Whispers was meant to be purely speculative fantasy, but events were unfolding in America and the world that mirrored the story. Not Covid. Covid is never mentioned in Whispers nor does it need to be. It’s other things that caused uneasy shivers on the back of my neck. There are things in Whispers that I don’t want to come true, ever, anywhere on the planet, but many have already. I’d much prefer them to remain firmly in the realm of dystopian fiction. I may have missed the mark with cassettes, but I struck the mark squarely on other things, which doesn’t make me particularly happy.
This seems like a good time to advise potential readers on the content. Sure, there are worse books out there, but some of my scenes were difficult to write and for some, will be difficult to read. There’s raw language and raw events. More so than the other books in the series.
Speaking of that shiver on the back of my neck, I noticed throughout the writing of all the books that every now and then, I was given a “WOW” moment, not because of disturbing things becoming reality, but signs that I wasn’t toiling alone.
For instance, there’s the way some things just inexplicably worked, despite my brain fog (It’s real), or the pressure/stress/adrenaline that made me write something down and continue on with the understanding that I would go back and fix it later, before publication.
In Whispers, there’s a scene where a main character explains “Carnevale” to his son. “This year,” he says, “Carnevale will begin tomorrow morning and culminate in the Hunt on Tuesday night.”
I knew the scene was taking place in summertime, but I wanted this event on Tuesday night to fall on the same night that was the sacred “day out of time” in the Bronze Age books on Crete—the one holy day that fell between the old year and the new. I didn’t want to take time out to research how to write this in a way that would work, however, because it would take too much time when I was hurrying to get the draft finished. This was one of those things I would go back and fix on one of the rewrites. I left a note in red to remind myself.
When the time came and I was cleaning up the manuscript, I opened this program I used with Whispers called Aeon Timeline—useful for setting up characters, their bios, their ages, and a timeline of every event in the book. Now I had to figure out how hard it would be to juggle things so that the Carnevale event would fall on the right day, and because I didn’t think this would be a quick or easy fix, I gave myself an entire day to work on it. I found some old notes from The Year-god’s Daughter where I’d researched the annual appearance of the star Iakchos (Sirius) and Crete’s time telling methods, and refreshed my memory. Chrysaleon, the Mycenaean prince, competed against the other contestants on the 16th of July. He fasted on the 17th, 18th, and 19th—the 19th being the holy day out of time that I was looking for. That night, he descended into the labyrinth. His task was to kill the old king, Xanthus, which would make him Crete’s new bull-king.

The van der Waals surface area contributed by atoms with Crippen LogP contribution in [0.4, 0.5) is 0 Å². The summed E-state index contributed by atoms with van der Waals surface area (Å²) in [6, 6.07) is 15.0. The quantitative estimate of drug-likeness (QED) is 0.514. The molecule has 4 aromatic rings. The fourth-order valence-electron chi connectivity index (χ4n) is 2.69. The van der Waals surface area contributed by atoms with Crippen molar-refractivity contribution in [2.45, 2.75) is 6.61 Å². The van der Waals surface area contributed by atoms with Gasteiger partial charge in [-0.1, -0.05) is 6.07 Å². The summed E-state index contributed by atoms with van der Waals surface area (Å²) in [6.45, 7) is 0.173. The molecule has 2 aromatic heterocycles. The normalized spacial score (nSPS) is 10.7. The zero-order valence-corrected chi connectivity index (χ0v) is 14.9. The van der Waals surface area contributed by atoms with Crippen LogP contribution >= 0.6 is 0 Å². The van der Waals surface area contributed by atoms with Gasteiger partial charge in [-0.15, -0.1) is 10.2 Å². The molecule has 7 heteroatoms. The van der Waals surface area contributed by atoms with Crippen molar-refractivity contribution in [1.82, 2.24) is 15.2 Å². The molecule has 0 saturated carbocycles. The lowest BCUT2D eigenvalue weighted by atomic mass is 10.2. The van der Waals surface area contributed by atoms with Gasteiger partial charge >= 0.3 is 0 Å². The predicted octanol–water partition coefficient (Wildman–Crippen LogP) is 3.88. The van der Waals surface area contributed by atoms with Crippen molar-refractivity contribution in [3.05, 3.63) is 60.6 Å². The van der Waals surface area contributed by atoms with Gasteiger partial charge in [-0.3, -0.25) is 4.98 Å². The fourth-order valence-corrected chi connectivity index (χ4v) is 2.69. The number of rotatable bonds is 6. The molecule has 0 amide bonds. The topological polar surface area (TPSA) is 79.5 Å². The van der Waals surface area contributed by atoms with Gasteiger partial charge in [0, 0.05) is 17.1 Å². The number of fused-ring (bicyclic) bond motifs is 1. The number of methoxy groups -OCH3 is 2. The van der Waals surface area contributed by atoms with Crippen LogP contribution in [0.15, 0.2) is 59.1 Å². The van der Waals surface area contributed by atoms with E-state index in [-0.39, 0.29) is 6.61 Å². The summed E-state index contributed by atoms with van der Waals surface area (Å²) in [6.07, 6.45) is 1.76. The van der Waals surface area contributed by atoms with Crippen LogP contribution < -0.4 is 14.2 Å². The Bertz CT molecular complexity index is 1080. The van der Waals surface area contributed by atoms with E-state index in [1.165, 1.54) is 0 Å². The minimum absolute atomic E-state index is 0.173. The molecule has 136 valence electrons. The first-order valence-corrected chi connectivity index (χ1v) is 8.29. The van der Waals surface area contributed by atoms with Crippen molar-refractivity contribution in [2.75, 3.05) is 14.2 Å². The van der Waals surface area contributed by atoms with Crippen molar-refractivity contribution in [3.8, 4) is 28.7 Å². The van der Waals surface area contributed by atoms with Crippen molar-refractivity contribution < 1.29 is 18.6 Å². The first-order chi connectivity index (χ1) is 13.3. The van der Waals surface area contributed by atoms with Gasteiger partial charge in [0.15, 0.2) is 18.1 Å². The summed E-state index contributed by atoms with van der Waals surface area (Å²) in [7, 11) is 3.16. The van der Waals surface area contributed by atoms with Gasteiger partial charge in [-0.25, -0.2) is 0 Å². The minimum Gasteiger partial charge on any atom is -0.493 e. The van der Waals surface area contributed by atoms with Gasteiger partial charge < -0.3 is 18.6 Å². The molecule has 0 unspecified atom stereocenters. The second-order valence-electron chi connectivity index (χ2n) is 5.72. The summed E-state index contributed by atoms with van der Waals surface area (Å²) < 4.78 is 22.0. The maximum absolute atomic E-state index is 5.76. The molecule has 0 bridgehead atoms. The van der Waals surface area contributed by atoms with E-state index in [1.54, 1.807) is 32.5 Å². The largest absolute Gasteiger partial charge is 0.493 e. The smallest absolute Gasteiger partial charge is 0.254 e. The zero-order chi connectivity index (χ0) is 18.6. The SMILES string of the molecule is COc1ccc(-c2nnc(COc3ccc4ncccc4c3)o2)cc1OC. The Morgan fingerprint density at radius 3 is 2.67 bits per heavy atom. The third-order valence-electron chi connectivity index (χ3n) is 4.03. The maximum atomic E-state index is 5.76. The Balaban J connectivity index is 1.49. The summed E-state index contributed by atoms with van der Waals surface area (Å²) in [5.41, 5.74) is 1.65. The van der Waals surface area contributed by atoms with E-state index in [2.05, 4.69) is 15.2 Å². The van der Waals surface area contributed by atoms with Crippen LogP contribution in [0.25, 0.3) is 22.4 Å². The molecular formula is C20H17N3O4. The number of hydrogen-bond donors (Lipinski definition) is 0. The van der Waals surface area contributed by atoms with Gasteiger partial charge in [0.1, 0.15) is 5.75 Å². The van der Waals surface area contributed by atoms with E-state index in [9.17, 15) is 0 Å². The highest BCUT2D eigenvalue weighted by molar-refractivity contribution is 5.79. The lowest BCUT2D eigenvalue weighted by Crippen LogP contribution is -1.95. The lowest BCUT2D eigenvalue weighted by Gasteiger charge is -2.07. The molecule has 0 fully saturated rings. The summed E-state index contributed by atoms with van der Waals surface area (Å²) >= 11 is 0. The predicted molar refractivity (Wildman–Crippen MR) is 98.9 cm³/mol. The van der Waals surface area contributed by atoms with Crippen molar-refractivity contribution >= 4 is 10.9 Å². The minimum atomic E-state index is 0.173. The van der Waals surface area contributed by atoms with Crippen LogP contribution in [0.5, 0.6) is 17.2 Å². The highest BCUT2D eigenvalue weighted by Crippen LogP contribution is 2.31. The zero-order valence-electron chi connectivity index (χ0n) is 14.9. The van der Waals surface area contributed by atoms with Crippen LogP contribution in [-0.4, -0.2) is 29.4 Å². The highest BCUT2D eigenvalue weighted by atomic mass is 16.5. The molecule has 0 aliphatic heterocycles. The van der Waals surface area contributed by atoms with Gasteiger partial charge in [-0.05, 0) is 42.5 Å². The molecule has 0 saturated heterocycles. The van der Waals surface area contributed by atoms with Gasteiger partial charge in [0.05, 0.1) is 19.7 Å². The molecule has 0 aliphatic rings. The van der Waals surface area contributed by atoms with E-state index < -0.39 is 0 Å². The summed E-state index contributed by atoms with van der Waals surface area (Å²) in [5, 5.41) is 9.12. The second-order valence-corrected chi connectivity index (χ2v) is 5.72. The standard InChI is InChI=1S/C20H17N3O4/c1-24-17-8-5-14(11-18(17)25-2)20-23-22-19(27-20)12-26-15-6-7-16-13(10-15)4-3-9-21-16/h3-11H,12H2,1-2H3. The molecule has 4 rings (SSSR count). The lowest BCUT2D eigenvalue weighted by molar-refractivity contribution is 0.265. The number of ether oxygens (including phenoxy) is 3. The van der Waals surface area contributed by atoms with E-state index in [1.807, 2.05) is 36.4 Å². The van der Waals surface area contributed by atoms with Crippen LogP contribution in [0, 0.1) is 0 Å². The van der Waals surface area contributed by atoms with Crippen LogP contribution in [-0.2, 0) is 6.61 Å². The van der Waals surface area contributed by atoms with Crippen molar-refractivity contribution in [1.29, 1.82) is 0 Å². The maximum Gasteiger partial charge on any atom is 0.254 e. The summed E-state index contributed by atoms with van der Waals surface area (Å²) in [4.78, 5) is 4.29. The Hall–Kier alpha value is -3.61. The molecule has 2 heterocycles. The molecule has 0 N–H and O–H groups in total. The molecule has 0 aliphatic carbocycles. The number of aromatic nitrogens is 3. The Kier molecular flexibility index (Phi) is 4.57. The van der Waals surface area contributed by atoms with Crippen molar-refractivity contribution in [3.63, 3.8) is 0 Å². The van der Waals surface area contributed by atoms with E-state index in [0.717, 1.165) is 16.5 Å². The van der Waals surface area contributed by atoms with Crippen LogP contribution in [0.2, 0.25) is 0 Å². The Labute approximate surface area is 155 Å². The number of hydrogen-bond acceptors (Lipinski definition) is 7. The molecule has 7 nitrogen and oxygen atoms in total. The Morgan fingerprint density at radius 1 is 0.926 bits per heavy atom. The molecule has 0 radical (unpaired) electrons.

Going back to Aeon Timeline, I studied the various events that had already happened in Whispers, and their dates. I came closer and closer to the moment the MC was explaining the workings of Carnevale, and that’s when the back of my neck shivered, because somehow, the Tuesday night event—the Hunt—fell exactly and naturally on July 19th. I checked it several times. I didn’t have to change or fix anything.
Little moments like that throughout the series left me convinced of Athene’s involvement. She gazed over my shoulder and every now and then brought clarity in a dream. She made a random date mysteriously work when it needed to. She guided me, word by word, edit by edit, rewrite by rewrite, to the perfect ending. It was in front of my face the whole time but I couldn’t quite bring it into focus. Reading and working, concentrating and living the story brought out what had to happen.
My intent for this series has always been fourfold: To Inform, to Entertain, to Empower, and to Inspire. To make a suppressed possible history with fictional elements come to life in the reader’s mind. And I’ve always wanted to offer a slightly different perspective of my heroine, Aridela, than what is currently popular in books and movies. I’m a fan of Joseph Campbell’s reluctant hero, as those who know my books have seen. I’ve read more than once in comments and reviews that Aridela (and her later incarnations) has been incredibly frustrating at times. There was a warning about this way back in The Thinara King, when Aridela married. “Thou wilt breathe the air of slavery for as long as thou art blinded. For thou art the earth, blessed and eternal, yet thou shalt be pierced, defiled, broken, and wounded, even as I have been.”
Aridela did not hatch from an egg all super-power-ey and infallible, able to leap tall mountains and crush the bad guys with a glare while wearing a tiny leather bikini. To me that’s a modern-day stereotype that excludes real females. Aridela (and her later incarnations) was a normal girl, like our sisters and daughters and friends and selves. She made mistakes. Sometimes her mistakes were pretty bad. Sometimes it was one step forward and two steps back. But she did have a good heart. Always. She always tried to head in the right direction.